Android Live Regions
Live Regions are one of my favourite accessibility features on Android. They’re a super simple solution to a common accessibility problem that people with visual impairments can stumble across.
Say you have a game app, really any type of game. Your user interacts with the play area, and as they do, their score increases or decreases depending on your customer’s actions. In this example, the score display is separate to the element your customer is interacting with. For a blind or partially sighted user, how will they know their interaction has had a consequence against their score?
In steps Live Regions. A Live Region is an element of your interface that will automatically announce it’s content through TalkBack whenever that content changes. This means you can up update your score and your TalkBack users will know without having to navigate to the scoreboard.
Take this really simple game I’ve made. The aim is to score 1,000 points. Handily there’s a button that will award you 1,000 points. To activate this button, a TalkBack user must navigate to the button, activate it, then navigate to the score area to know if the score updated.
If we make the score TextView element a Live Region, there’s no need for this extra swipe. Once we update the score, TalkBack will read it right away.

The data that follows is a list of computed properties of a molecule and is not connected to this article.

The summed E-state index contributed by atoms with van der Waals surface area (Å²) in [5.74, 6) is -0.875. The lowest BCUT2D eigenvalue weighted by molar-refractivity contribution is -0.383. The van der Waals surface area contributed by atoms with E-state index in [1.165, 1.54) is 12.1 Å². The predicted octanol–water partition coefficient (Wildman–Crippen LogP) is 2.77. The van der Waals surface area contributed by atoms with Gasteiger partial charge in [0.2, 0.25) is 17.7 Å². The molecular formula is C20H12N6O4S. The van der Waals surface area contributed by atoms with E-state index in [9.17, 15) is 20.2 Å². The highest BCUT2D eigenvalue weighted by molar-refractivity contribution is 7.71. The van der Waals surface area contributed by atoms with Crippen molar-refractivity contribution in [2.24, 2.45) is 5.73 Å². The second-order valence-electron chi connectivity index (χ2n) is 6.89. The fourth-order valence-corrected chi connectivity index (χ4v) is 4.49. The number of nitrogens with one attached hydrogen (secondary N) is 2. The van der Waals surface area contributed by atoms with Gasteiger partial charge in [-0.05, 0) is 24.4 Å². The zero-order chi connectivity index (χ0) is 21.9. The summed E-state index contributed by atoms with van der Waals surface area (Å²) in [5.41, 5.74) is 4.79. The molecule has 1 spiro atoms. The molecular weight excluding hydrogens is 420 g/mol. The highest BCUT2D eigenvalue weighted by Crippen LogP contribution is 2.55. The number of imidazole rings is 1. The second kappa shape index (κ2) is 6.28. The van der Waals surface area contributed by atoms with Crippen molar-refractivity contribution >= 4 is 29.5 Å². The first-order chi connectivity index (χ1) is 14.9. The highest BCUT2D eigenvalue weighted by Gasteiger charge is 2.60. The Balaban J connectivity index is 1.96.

So how do we take advantage of this advanced technique? It must take a ton of coding to achieve this, right? Well, ready?
<TextView … android:accessibilityLiveRegion="polite" />
Or if you’re setting it dynamically in Kotlin:
score.accessibilityLiveRegion = View.ACCESSIBILITY_LIVE_REGION_POLITE
That’s it. Android and TalkBack do the rest for you.
Use Live Regions Wisely
Live Regions are a powerful tool, but it’s essential to know when and where to use them. Using them unnecessarily will add noise to your interface and make it confusing. More than one per screen seems unnecessary to me, and most screens shouldn’t have any at all. Any area that updates a lot, such as a timer, really shouldn’t be marked as a Live Region.
You’ll notice in the example code above, they include the word
polite. As a rule, this is the option you’ll use. This means TalkBack will wait to complete any current utterances before speaking the new Live Region value.
The alternative is
assertive. Assertive will interrupt any current utterances. Use this only if absolutely necessary as interrupting content can be confusing and frustrating.
Live Regions are a potent tool when used in the right situations, and all it needs from you is one line of code. Consider where you can take your app’s accessibility to the next level with this technique.